The Next Cities That Might Remove Confederate Monuments
St. Louis and Baltimore have joined the ranks of cities thinking about taking them down. Meanwhile, a countermovement is growing in state legislatures.
John Donovan is a West Point graduate and an Army veteran. He understands the importance of commemorating the sacrifices made by soldiers. But Donovan says he's changed his thinking when it comes to Confederate monuments.
Standing in front of a large Confederate monument in Forest Park in St. Louis, which he visited on the day after Memorial Day, Donovan says he's been persuaded by the argument put forward by New Orleans Mayor Mitch Landrieu and others that these memorials are homages to slavery and a system of racism.
"Conceptually, celebrating the Confederacy is a problem for me," Donovan says. "They were racists."
Dozens of Confederate symbols have been removed from public spaces in the two years since a white supremacist killed nine African-Americans in a Charleston, S.C., church. The effort has gathered new momentum in recent days thanks to Landrieu's widely replayed and reprinted speech on May 19, laying out his reasons for removing four statues celebrating the Confederacy and white supremacy.
In St. Louis, the Forest Park monument has been desecrated twice in the past week, spray-painted with slogans such as "end racism" and "black lives matter."
That sort of vandalism doesn't help matters, says Tishaura Jones, the St. Louis city treasurer. Nevertheless, she is leading a campaign to remove the monument from Forest Park. She recently launched a GoFundMe campaign that has raised more than $14,000 to pay for its removal.
"I'm not looking to tear it down," Jones says. "I just want it to be moved so it can be displayed properly. I don't think the appropriate place is a public park."
Jones would like to see the monument moved to a Civil War museum. Two years ago, talks between the city and the Missouri Civil War Museum about moving the monument broke down. But Mayor Lyda Krewson says she intends to release a plan for removing it by the end of June.
Tishaura Jones, the St. Louis city treasurer (David Kidd)
As in other cities, the effort to remove a major Confederate monument is receiving pushback in St. Louis.
"I am vehemently opposed to its removal," says Tom Knox, who runs a military collectibles store and sits on the board of the Missouri Civil War Museum.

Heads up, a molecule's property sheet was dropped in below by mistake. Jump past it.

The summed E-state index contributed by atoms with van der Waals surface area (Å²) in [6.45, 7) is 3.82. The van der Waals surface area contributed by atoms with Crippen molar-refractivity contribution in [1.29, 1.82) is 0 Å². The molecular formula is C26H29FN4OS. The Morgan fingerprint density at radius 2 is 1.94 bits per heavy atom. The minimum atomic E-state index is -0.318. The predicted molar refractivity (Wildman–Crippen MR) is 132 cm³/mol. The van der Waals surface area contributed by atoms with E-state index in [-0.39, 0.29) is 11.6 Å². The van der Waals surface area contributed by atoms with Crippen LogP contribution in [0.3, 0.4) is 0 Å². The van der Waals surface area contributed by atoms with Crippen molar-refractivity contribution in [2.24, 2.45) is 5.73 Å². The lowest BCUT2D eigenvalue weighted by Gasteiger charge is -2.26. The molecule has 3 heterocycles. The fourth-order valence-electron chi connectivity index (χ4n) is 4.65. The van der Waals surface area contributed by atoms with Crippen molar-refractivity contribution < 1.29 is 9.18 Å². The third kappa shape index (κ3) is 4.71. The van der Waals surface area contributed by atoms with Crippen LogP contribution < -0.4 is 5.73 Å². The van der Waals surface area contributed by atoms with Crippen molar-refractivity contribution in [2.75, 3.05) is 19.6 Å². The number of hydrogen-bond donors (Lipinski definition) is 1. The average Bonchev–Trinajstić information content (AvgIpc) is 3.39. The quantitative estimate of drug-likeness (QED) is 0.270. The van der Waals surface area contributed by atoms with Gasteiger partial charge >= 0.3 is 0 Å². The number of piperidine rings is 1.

While insisting he is not racist and saying he has "very good friends and very good customers" who are African-American, Knox dismisses the argument that black people may be affronted by memorials to the Confederacy. Slavery, he says, "ended a long time ago. There's no reason this is still going on and white America is still being blamed for slavery."
Richard Kirchhoff, a retired St. Louis resident who took pictures of the graffiti on the monument with his cellphone, says there's a slippery slope that could lead to other historical figures associated with slavery being erased from history.
"The next thing is, they'll want to remove the Jefferson National Monument -- the Arch," Kirchhoff says. "Then, Jefferson Avenue should be renamed, or maybe the letter J should be taken out of the alphabet."
It's true that some Democratic parties have removed the names of Thomas Jefferson and Andrew Jackson from their annual fundraising dinners. But the argument about which history -- or whose history -- gets remembered is central to the debate over Confederate monuments.
Preserving the Good, the Bad and the Ugly
Gerald Allen is an Alabama state senator who sponsored a new law that bars local governments from removing or renaming monuments that have been in place for 40 years or more. He says he intended to preserve symbols that can prompt fresh discussion about history.
"Regardless of the history itself -- it may be good, bad or ugly -- you can't whitewash it," he says. "You can't brush it under the carpet."
Allen notes that his legislation pertains to all of Alabama's history, not just Confederate-period monuments but also Native American artifacts and civil rights-era sites such as the Edmund Pettus Bridge in Selma.
"When you start removing monuments and statues and portraits, then in a sense you lose history," Allen says.
Similar laws are already on the books in North Carolina and Tennessee. Legislation that would have blocked Landrieu's move passed in the Louisiana House but was blocked by a state Senate committee on Wednesday. Allen says he's getting lots of calls from lawmakers in other states.
"When negative aspects of history are repeated, it is often done because we have scrubbed the effects of the past from our memories," Alabama Gov. Kay Ivey said in a statement. "This legislation ensures that both the good and the bad of our past are remembered so as to enlighten our future."
Confederate monuments were generally erected in particular times to shape a particular vision of history.